To be able to communicate success points along the way, CIOs must obtain feedback from the various stakeholders affected by any given IT project.

Another helpful tool for measuring IT’s value to the business is Giga Information Group’s Total Economic Impact (TEI) measurement model, according to Pozgaj. TEI goes a step beyond Gartner Group’s Total Cost of Ownership (TCO) model, to not only measure the costs of implementing and maintaining technology, but also the benefits and risks associated with IT changes.


Stephen Thompson, senior vice-president and CIO of information systems and trading services for the Toronto Stock Exchange, offered these words of advice: “From an IT perspective, we must step back and indicate to our CEO partner and line-of-business partners that we are really there to enable the business strategy.”

IT alignment with business strategy is a three-step process, Thompson said. Alignment must take place not only at the planning and funding stages, but also through ongoing coordination. The senior business and IT managers need to share a common set of goals, and be able to communicate their vision down the ladder to the operational managers who fulfil the vision.

Customer satisfaction is one objective where the CEO and CIO need to closely align their activities and enthusiasm, according to Thompson. “If we are not, as CIOs, focused on the complete satisfaction of our line-of-business partners as we move to enable the business strategy, we are missing a key point.”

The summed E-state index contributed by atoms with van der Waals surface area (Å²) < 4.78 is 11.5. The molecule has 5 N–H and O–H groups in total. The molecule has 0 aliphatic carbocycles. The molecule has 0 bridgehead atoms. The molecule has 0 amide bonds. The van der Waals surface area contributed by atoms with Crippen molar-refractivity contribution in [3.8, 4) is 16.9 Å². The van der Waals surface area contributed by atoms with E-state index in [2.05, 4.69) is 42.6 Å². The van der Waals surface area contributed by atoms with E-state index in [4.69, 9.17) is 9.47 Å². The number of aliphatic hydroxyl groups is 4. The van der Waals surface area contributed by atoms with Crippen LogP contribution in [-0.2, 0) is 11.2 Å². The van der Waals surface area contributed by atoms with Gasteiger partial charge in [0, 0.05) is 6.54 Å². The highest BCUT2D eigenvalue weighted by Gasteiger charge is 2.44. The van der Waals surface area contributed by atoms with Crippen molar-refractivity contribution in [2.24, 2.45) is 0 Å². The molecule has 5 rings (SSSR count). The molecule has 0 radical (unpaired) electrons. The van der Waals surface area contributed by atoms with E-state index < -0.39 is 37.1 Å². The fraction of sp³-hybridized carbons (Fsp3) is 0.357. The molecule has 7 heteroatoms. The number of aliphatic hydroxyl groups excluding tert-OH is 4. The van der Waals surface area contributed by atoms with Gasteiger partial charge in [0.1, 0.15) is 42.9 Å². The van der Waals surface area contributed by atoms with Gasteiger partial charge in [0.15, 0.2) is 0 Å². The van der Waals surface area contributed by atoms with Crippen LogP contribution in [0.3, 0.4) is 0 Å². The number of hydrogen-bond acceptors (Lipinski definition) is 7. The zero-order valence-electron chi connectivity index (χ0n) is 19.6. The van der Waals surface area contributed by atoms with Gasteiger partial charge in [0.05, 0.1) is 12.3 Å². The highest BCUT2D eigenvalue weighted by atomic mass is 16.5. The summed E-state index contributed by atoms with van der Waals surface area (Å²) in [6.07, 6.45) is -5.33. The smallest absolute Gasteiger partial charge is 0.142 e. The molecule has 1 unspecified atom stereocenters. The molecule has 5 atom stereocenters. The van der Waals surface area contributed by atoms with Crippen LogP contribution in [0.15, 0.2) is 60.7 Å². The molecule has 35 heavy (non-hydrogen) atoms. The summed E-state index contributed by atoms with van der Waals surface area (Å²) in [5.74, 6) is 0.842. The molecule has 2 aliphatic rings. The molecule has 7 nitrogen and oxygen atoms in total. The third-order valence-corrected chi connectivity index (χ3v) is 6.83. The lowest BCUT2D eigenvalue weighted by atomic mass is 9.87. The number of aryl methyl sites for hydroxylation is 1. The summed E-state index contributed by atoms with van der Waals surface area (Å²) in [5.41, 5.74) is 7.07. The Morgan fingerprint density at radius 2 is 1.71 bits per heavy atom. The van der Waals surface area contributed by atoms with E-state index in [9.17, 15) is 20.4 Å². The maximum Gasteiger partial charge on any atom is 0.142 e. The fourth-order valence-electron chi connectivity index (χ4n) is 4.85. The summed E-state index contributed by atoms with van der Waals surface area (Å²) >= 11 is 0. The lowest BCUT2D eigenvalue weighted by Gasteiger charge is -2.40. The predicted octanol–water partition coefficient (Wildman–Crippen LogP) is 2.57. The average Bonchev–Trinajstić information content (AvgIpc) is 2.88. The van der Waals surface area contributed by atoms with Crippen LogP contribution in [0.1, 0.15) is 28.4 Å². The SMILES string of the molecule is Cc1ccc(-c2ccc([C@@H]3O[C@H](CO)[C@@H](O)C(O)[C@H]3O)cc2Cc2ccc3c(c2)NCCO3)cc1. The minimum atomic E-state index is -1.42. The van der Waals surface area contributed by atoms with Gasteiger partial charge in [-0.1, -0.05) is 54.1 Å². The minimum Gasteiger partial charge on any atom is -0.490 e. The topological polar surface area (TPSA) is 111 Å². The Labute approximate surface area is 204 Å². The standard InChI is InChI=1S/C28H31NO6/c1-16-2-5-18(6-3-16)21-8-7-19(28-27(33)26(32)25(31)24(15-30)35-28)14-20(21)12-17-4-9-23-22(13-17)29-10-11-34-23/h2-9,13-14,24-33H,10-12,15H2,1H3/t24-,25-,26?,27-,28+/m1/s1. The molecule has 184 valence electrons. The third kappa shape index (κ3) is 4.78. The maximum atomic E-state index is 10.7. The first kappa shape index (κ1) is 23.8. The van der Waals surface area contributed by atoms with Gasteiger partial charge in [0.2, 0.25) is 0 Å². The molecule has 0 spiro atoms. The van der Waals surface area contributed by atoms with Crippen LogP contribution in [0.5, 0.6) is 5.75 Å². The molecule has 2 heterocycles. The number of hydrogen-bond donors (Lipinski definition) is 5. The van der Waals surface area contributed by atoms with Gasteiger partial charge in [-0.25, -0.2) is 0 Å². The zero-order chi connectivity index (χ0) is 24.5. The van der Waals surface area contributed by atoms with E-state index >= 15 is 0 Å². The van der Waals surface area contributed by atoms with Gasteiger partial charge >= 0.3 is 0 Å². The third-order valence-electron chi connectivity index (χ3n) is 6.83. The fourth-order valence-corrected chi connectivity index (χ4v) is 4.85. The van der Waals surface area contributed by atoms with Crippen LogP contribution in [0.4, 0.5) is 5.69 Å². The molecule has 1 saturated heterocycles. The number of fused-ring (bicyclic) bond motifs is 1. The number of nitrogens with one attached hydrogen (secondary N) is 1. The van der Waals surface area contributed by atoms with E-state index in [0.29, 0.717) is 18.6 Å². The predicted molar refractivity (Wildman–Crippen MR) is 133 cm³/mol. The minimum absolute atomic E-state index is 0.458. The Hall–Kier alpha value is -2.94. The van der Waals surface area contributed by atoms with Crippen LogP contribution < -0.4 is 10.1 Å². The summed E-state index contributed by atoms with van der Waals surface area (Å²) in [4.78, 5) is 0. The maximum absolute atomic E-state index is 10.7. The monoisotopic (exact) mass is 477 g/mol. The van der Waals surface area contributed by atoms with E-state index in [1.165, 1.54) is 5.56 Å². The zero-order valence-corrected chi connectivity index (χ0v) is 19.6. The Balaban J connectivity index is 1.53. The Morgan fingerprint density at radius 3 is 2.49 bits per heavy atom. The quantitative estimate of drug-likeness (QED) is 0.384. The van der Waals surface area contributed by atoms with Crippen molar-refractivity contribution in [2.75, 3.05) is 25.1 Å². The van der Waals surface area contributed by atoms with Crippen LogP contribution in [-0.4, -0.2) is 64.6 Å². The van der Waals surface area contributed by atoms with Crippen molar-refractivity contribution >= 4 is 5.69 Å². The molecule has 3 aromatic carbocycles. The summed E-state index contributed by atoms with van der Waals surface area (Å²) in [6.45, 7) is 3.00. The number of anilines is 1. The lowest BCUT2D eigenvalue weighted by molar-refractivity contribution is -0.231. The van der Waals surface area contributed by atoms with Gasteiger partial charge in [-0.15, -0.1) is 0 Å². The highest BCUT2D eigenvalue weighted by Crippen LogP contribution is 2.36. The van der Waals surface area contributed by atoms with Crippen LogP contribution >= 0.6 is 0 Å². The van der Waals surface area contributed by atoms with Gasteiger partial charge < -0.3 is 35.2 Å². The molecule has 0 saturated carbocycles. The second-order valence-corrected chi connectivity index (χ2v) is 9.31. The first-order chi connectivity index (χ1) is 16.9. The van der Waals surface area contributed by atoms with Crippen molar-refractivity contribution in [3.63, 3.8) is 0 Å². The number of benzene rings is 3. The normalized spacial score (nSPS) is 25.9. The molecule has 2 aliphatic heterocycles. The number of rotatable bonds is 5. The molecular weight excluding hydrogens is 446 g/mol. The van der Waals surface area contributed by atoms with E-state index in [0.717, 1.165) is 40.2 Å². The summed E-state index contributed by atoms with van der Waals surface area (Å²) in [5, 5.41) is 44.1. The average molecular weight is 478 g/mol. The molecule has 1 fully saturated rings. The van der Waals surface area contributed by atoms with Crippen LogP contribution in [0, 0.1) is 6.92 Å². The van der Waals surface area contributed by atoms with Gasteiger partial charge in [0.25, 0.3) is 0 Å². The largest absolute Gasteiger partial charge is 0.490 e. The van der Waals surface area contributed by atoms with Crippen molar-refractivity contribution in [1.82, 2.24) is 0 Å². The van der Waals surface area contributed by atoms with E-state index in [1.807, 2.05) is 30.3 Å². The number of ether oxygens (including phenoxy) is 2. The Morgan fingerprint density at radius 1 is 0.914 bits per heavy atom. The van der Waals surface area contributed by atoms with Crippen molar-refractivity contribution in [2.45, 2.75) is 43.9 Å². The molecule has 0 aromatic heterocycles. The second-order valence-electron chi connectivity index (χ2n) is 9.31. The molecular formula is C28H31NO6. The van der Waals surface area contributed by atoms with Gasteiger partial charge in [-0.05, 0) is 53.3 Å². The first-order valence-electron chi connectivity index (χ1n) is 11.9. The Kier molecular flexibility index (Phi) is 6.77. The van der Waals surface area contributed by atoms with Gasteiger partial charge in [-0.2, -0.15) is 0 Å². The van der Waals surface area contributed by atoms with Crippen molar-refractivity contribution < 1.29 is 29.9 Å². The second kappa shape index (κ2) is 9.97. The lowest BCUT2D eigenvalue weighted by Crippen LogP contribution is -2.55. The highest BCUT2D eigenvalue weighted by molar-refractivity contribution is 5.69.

In order to gain the confidence and trust of the CEO and senior management team, CIOs must not only deliver bottom-line value to their companies, but they also need to demonstrate they are delivering that value, advised Mike Cuddy, CIO and general manager of information technology at Toromont Industries Ltd. That requires creating the right perception. “The assessment of IT management performance is largely anecdotally based, and I think too often CIOs ignore that,” he added.

To address the perception issue, CIOs have to figure out who influences their destiny and funding and other key resources they need. Although the CEO is usually the main influencer in the business, the CIO also needs to look at who influences the CEO. It could be the senior management group, or perhaps an external advisor or consultant. Understanding how these people assess the value of IT will help the CIO determine what the CEO’s attitude toward and expectations of IT are, said Cuddy.

In other words, meeting the CEO’s expectations is largely about managing perceptions toward IT. CIOs need to establish a dialogue with their CEOs, continually asking questions about what value the CEO expects IT to deliver. That will set the stage for CIOs to address any idealistic notions senior management may have about IT’s potential, and to steer thinking toward more realistic goals.

Managing the CEO’s expectations first requires getting his or her attention, said Henry Rodrigues, president of the personal lines division of insurance company Lombard Canada. That means developing trust relationships with the CEO and other business leaders in the company. The CIO needs to be seen as an ally and partner of senior non-IT management, Rodrigues said, because those managers are also under pressure and would love to have a comrade in arms who understands technology and how it can enable the business.

“It’s only when you get in there amidst the fray and chaos of business that you tend to have an impact, because it’s very difficult for the CEO and the other business leaders to be able to articulate clearly how technology can be used,” Rodrigues said.

Linda Stuart is a veteran technology writer and associate editor of CIO Canada.